Yet this calm, peaceful mindset also allowed for Abramović to begin exhibiting again. 2023 marks the 60-year anniversary of the beginning of her career, and next year Abramović will put on a major retrospective at The Royal Academy of Arts. (She’s also opening a major solo exhibition Memory of Being at the Kaunas Picture Gallery in Lithuania, on March 29.) Before that, she has a much smaller, quieter, but equally impactful exhibition running at Sean Kelly Gallery in New York City through April 16, titled “Performative”—an encapsulation of works that have changed and shaped Abramović's life and outlook on performance art.

The show contains photographs and audio from the aforementioned “Rhythms 10”—a significant work not only because it highlights Abramović's personal and cultural roots, but also because it was the first piece she made that convinced her performance art was her chosen medium—as well as a video installation of “The Artist is Present,” and a screening of the film “Seven Deaths,” which Abramović made with the actor Willem Dafoe. “Willem is killing me over and over again, forever,” she tells me, by way of explanation on the film’s content. “Can I show you one, to see what it looks like?”

Abramović scoots out of her chair and shuffles into the next room, looking for her laptop. Her home in Lower Manhattan is filled with light, the entire floor painted a shade of robin’s egg blue. (“I did it during quarantine,” she says, “To resemble the sea.”) There are stacks of books lining the perimeter of her living room which, I note, does not have a television. “I don’t watch TV,” Abramović tells me, waving her hand.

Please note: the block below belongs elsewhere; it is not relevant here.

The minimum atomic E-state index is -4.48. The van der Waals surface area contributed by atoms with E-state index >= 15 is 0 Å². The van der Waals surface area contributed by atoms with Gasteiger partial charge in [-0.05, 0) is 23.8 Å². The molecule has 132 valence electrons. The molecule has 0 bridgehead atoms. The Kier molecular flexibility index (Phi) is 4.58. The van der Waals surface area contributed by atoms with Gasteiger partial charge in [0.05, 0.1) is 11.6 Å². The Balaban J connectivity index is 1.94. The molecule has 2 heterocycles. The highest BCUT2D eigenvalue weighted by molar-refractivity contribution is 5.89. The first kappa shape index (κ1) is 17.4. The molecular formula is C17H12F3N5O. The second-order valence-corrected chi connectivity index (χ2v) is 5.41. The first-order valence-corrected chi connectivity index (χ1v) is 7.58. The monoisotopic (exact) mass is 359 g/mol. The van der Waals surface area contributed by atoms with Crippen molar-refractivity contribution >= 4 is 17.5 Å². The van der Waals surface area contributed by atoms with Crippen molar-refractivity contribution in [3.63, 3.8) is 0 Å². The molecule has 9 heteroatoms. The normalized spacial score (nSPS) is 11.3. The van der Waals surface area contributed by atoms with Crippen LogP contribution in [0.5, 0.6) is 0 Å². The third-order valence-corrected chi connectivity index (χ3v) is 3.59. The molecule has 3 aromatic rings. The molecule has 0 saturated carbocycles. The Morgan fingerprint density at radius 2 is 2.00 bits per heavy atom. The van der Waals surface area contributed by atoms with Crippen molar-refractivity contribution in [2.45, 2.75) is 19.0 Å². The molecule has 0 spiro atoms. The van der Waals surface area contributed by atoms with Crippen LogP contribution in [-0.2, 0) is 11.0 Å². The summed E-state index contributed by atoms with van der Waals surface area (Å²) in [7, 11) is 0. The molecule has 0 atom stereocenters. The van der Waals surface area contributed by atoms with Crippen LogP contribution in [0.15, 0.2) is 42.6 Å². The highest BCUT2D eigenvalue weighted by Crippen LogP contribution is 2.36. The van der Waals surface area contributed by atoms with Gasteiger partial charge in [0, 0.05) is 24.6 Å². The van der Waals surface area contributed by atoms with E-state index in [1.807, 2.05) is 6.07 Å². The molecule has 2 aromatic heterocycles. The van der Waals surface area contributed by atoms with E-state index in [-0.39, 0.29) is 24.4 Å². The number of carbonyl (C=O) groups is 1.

The artist keeps every piece of press she’s ever gotten in her home upstate, nestled inside a “10,000-square-foot- archive,” but she’s got some clippings here and there in the apartment. A red, leather-bound book contains every article written about “Seven Deaths” in Germany, gifted to her by the Bayerische Staatsoper opera house, which hosted her last year. Much of the ephemera scattered around the house, in fact, were presents for her: small clay statuettes of rabbits playing instruments a friend purchased in Mexico City; a black coat a young Polish designer gave to her that's lined with the image from Abramović and Ulay’s 1977 work, “Relation in Time,” with the young designer’s face superimposed onto Ulay’s. She putters around the kitchen, talking in her low, almost baritone voice at a rapid-fire pace, making jokes and laughing to herself until she finds her computer and sits back down at the table.